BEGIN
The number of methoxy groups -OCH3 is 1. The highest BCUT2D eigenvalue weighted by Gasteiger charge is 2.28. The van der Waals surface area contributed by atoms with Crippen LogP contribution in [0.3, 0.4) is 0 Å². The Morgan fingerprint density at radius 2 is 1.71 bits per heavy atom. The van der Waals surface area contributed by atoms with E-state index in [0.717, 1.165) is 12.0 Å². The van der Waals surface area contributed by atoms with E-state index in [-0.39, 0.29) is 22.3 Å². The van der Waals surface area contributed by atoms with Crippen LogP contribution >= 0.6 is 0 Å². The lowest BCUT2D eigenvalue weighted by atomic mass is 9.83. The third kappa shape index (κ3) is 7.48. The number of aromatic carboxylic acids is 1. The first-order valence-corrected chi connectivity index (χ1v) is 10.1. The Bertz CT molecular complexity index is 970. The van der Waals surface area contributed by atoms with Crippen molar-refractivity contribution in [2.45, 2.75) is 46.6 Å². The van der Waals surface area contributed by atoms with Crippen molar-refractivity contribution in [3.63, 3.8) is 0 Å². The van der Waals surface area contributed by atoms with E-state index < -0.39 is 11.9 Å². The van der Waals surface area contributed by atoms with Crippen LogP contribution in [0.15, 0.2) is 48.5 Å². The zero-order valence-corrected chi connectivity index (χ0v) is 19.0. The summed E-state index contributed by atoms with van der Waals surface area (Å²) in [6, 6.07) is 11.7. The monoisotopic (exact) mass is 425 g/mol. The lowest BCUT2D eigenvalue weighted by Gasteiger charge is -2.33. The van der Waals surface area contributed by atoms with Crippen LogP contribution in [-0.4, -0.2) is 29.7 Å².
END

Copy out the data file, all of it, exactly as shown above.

The number of methoxy groups -OCH3 is 1. The highest BCUT2D eigenvalue weighted by Gasteiger charge is 2.28. The van der Waals surface area contributed by atoms with Crippen LogP contribution in [0.3, 0.4) is 0 Å². The Morgan fingerprint density at radius 2 is 1.71 bits per heavy atom. The van der Waals surface area contributed by atoms with E-state index in [0.717, 1.165) is 12.0 Å². The van der Waals surface area contributed by atoms with E-state index in [-0.39, 0.29) is 22.3 Å². The van der Waals surface area contributed by atoms with Crippen LogP contribution >= 0.6 is 0 Å². The lowest BCUT2D eigenvalue weighted by atomic mass is 9.83. The third kappa shape index (κ3) is 7.48. The number of aromatic carboxylic acids is 1. The first-order valence-corrected chi connectivity index (χ1v) is 10.1. The Bertz CT molecular complexity index is 970. The van der Waals surface area contributed by atoms with Crippen molar-refractivity contribution in [2.45, 2.75) is 46.6 Å². The van der Waals surface area contributed by atoms with Crippen molar-refractivity contribution in [3.63, 3.8) is 0 Å². The van der Waals surface area contributed by atoms with E-state index < -0.39 is 11.9 Å². The van der Waals surface area contributed by atoms with Crippen LogP contribution in [0.15, 0.2) is 48.5 Å². The zero-order valence-corrected chi connectivity index (χ0v) is 19.0. The summed E-state index contributed by atoms with van der Waals surface area (Å²) in [6, 6.07) is 11.7. The monoisotopic (exact) mass is 425 g/mol. The lowest BCUT2D eigenvalue weighted by Gasteiger charge is -2.33. The van der Waals surface area contributed by atoms with Crippen LogP contribution in [-0.4, -0.2) is 29.7 Å².